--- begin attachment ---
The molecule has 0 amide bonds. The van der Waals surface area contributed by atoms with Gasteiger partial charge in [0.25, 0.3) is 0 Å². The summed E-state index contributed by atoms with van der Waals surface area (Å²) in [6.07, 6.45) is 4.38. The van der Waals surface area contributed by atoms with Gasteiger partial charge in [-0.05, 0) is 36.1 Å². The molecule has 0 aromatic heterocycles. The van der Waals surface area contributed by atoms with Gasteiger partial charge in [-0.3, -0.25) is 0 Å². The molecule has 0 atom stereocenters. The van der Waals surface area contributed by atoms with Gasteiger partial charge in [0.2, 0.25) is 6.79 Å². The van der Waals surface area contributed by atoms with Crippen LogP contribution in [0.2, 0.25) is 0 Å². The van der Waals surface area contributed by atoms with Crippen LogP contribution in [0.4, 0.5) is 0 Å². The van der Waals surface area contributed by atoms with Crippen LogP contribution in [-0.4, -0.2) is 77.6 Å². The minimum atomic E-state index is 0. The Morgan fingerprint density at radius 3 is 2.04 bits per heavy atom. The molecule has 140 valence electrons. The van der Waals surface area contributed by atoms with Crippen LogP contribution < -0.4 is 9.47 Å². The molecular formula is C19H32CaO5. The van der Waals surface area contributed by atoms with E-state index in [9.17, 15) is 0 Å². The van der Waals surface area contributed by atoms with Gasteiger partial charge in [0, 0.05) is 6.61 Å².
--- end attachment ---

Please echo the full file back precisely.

The molecule has 0 amide bonds. The van der Waals surface area contributed by atoms with Gasteiger partial charge in [0.25, 0.3) is 0 Å². The summed E-state index contributed by atoms with van der Waals surface area (Å²) in [6.07, 6.45) is 4.38. The van der Waals surface area contributed by atoms with Gasteiger partial charge in [-0.05, 0) is 36.1 Å². The molecule has 0 aromatic heterocycles. The van der Waals surface area contributed by atoms with Gasteiger partial charge in [-0.3, -0.25) is 0 Å². The molecule has 0 atom stereocenters. The van der Waals surface area contributed by atoms with Gasteiger partial charge in [0.2, 0.25) is 6.79 Å². The van der Waals surface area contributed by atoms with Crippen LogP contribution in [0.2, 0.25) is 0 Å². The van der Waals surface area contributed by atoms with Crippen LogP contribution in [0.4, 0.5) is 0 Å². The van der Waals surface area contributed by atoms with Crippen LogP contribution in [-0.4, -0.2) is 77.6 Å². The minimum atomic E-state index is 0. The Morgan fingerprint density at radius 3 is 2.04 bits per heavy atom. The molecule has 140 valence electrons. The van der Waals surface area contributed by atoms with Crippen LogP contribution < -0.4 is 9.47 Å². The molecular formula is C19H32CaO5. The van der Waals surface area contributed by atoms with E-state index in [9.17, 15) is 0 Å². The van der Waals surface area contributed by atoms with Gasteiger partial charge in [0, 0.05) is 6.61 Å².